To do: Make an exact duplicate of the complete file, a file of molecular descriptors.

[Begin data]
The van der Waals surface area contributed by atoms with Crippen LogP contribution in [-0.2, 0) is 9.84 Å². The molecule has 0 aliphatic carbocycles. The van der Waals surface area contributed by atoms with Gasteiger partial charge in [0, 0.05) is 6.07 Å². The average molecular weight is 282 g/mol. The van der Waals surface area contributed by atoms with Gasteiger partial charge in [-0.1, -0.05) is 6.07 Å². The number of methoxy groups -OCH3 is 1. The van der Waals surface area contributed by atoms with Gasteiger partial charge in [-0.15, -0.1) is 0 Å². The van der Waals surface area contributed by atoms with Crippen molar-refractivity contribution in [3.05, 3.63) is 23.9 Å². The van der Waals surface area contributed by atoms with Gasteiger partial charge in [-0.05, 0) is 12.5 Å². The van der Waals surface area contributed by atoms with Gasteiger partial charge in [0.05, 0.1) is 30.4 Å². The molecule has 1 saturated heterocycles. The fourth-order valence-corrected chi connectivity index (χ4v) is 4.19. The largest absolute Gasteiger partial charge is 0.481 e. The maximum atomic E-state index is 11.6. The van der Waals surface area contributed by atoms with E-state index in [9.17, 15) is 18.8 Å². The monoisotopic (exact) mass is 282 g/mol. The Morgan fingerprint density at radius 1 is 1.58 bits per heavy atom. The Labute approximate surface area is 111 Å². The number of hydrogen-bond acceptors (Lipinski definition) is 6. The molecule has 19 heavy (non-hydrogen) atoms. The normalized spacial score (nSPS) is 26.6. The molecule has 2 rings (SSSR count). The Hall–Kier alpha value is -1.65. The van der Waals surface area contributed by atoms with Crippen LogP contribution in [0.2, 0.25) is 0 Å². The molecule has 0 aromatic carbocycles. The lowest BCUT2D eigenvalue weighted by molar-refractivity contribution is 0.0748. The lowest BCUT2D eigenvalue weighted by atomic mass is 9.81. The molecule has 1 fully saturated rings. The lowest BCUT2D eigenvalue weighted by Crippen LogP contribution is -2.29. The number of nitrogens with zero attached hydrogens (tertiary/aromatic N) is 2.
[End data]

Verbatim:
The van der Waals surface area contributed by atoms with Crippen LogP contribution in [-0.2, 0) is 9.84 Å². The molecule has 0 aliphatic carbocycles. The van der Waals surface area contributed by atoms with Gasteiger partial charge in [0, 0.05) is 6.07 Å². The average molecular weight is 282 g/mol. The van der Waals surface area contributed by atoms with Gasteiger partial charge in [-0.1, -0.05) is 6.07 Å². The number of methoxy groups -OCH3 is 1. The van der Waals surface area contributed by atoms with Gasteiger partial charge in [-0.15, -0.1) is 0 Å². The van der Waals surface area contributed by atoms with Crippen molar-refractivity contribution in [3.05, 3.63) is 23.9 Å². The van der Waals surface area contributed by atoms with Gasteiger partial charge in [-0.05, 0) is 12.5 Å². The van der Waals surface area contributed by atoms with Gasteiger partial charge in [0.05, 0.1) is 30.4 Å². The molecule has 1 saturated heterocycles. The fourth-order valence-corrected chi connectivity index (χ4v) is 4.19. The largest absolute Gasteiger partial charge is 0.481 e. The maximum atomic E-state index is 11.6. The van der Waals surface area contributed by atoms with E-state index in [9.17, 15) is 18.8 Å². The monoisotopic (exact) mass is 282 g/mol. The Morgan fingerprint density at radius 1 is 1.58 bits per heavy atom. The Labute approximate surface area is 111 Å². The number of hydrogen-bond acceptors (Lipinski definition) is 6. The molecule has 19 heavy (non-hydrogen) atoms. The normalized spacial score (nSPS) is 26.6. The molecule has 2 rings (SSSR count). The Hall–Kier alpha value is -1.65. The van der Waals surface area contributed by atoms with Crippen LogP contribution in [0.2, 0.25) is 0 Å². The molecule has 0 aromatic carbocycles. The lowest BCUT2D eigenvalue weighted by molar-refractivity contribution is 0.0748. The lowest BCUT2D eigenvalue weighted by atomic mass is 9.81. The molecule has 1 fully saturated rings. The lowest BCUT2D eigenvalue weighted by Crippen LogP contribution is -2.29. The number of nitrogens with zero attached hydrogens (tertiary/aromatic N) is 2.